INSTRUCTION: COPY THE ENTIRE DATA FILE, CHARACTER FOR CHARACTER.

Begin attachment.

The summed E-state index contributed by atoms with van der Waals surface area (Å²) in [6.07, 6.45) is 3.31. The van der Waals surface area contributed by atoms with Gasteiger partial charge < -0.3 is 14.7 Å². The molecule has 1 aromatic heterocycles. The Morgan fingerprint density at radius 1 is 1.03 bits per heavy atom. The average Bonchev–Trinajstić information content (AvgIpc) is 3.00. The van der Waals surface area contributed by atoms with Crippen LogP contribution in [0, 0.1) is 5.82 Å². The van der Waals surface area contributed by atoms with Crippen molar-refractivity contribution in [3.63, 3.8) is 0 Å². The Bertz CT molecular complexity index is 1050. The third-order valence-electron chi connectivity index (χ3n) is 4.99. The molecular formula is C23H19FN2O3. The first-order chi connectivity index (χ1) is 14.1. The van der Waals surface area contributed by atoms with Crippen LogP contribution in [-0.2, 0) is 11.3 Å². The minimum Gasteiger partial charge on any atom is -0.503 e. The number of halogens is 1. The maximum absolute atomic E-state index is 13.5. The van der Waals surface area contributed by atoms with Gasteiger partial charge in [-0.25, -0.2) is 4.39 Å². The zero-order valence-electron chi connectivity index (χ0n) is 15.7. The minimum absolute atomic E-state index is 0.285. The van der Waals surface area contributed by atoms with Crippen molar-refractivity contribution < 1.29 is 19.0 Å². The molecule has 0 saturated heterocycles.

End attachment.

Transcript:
The summed E-state index contributed by atoms with van der Waals surface area (Å²) in [6.07, 6.45) is 3.31. The van der Waals surface area contributed by atoms with Gasteiger partial charge < -0.3 is 14.7 Å². The molecule has 1 aromatic heterocycles. The Morgan fingerprint density at radius 1 is 1.03 bits per heavy atom. The average Bonchev–Trinajstić information content (AvgIpc) is 3.00. The van der Waals surface area contributed by atoms with Crippen LogP contribution in [0, 0.1) is 5.82 Å². The van der Waals surface area contributed by atoms with Crippen molar-refractivity contribution in [3.63, 3.8) is 0 Å². The Bertz CT molecular complexity index is 1050. The third-order valence-electron chi connectivity index (χ3n) is 4.99. The molecular formula is C23H19FN2O3. The first-order chi connectivity index (χ1) is 14.1. The van der Waals surface area contributed by atoms with Crippen LogP contribution in [-0.2, 0) is 11.3 Å². The minimum Gasteiger partial charge on any atom is -0.503 e. The number of halogens is 1. The maximum absolute atomic E-state index is 13.5. The van der Waals surface area contributed by atoms with Gasteiger partial charge in [-0.25, -0.2) is 4.39 Å². The zero-order valence-electron chi connectivity index (χ0n) is 15.7. The minimum absolute atomic E-state index is 0.285. The van der Waals surface area contributed by atoms with Crippen molar-refractivity contribution < 1.29 is 19.0 Å². The molecule has 0 saturated heterocycles.